A first-timer’s account of competing in the Foxfield Jumping Derby 
by Winter Hoffman

“Fortune Favors The Brave” is the inspirational slogan written inside all equestrian belts in the Hoffman household. I’m convinced that it was the lucky talisman that helped my daughter Zazou Hoffman win the 2009 Maclay Final.

After being equestrian support staff for many years with Zazou’s horses and ponies, the roles are now reversed and today she coaches me on my horse. I’m mostly a casual rider. And until now, I’ve always let my daughter do the showing and been satisfied to watch from the rail.

Let me preface this by saying that I’m not an uber-athlete, but together, my family and I climbed Mt. Kilimanjaro in August. It was one of the most arduous things I’ve ever done. At 19,400 ft., fitness, determination, and a dash of turpitude were requisite. It was 16 degrees below zero at midnight as we started our ascent with tiny headlamps illuminating a seemingly never ending, vertical pile of shale. By dawn we arrived (I’m cutting to the chase here) at the summit. Triumph!

That incomparable feat gave me the courage to attempt the venerable Foxfield Jumping Derby in Westlake Village, California during the first weekend in October. With plenty of confidence and no competition experience…that’s right –no competition experience– it was going to be a challenge. Rather than enter a rusty stirrups class to get my feet wet, I preferred to go all in, and the Foxfield Jumping Derby was the perfect goal. There would be nothing “rusty” about this rider; I much prefer the title of “late mid-century vintage rider.”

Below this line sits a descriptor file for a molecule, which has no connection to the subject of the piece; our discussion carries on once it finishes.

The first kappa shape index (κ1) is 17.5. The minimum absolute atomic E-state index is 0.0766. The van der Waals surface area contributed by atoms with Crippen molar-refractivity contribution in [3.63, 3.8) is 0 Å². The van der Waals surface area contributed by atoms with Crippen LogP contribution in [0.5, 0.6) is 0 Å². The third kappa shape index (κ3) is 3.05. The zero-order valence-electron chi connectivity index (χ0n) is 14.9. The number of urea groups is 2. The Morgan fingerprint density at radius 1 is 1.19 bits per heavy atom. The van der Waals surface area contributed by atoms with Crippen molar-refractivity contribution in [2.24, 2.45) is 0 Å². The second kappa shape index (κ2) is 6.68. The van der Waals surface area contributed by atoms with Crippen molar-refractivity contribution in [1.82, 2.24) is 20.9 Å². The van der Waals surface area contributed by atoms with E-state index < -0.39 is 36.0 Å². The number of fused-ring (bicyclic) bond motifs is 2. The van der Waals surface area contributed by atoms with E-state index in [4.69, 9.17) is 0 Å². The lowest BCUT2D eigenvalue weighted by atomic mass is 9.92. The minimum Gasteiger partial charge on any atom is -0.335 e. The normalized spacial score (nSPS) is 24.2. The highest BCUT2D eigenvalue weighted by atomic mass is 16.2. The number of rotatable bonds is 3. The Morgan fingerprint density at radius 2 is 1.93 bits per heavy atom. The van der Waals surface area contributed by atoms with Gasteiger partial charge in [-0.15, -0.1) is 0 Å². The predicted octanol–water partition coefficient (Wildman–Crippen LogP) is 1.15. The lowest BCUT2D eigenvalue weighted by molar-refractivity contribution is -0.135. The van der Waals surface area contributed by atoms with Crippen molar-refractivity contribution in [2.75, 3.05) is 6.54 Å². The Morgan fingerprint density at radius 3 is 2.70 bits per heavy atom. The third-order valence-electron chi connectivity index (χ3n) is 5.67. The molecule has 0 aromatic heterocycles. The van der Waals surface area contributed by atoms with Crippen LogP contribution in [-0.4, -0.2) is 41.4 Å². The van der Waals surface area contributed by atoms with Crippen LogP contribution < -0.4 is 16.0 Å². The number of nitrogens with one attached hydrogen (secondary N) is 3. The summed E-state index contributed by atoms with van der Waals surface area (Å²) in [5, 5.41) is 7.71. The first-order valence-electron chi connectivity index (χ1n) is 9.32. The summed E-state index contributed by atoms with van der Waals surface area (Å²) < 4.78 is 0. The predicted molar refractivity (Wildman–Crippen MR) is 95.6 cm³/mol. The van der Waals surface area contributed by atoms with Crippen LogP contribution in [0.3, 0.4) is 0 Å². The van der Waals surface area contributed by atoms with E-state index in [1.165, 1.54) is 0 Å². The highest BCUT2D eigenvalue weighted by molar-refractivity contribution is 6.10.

I had the horse, Wervelwinde Van Kalken (better known as Walker), who is a Quidam de Revel offspring with years of eventing experience in Europe, so all I needed to do was practice! For months my fabulous coaches Zazou and Meredith Bullock worked with me on banks, ditches, triple bars, Swedish oxers, jumping in and out of the ring, and all at the requisite gallop to avoid time faults. The Foxfield Jumping Derby has two sections, the Calabasas Saddlery Junior/Amateur Jumping Derby, and the Open Foxfield Jumping Derby. After my training, I was ready and excited to take on the Junior/Amateur Derby.

Bravery Required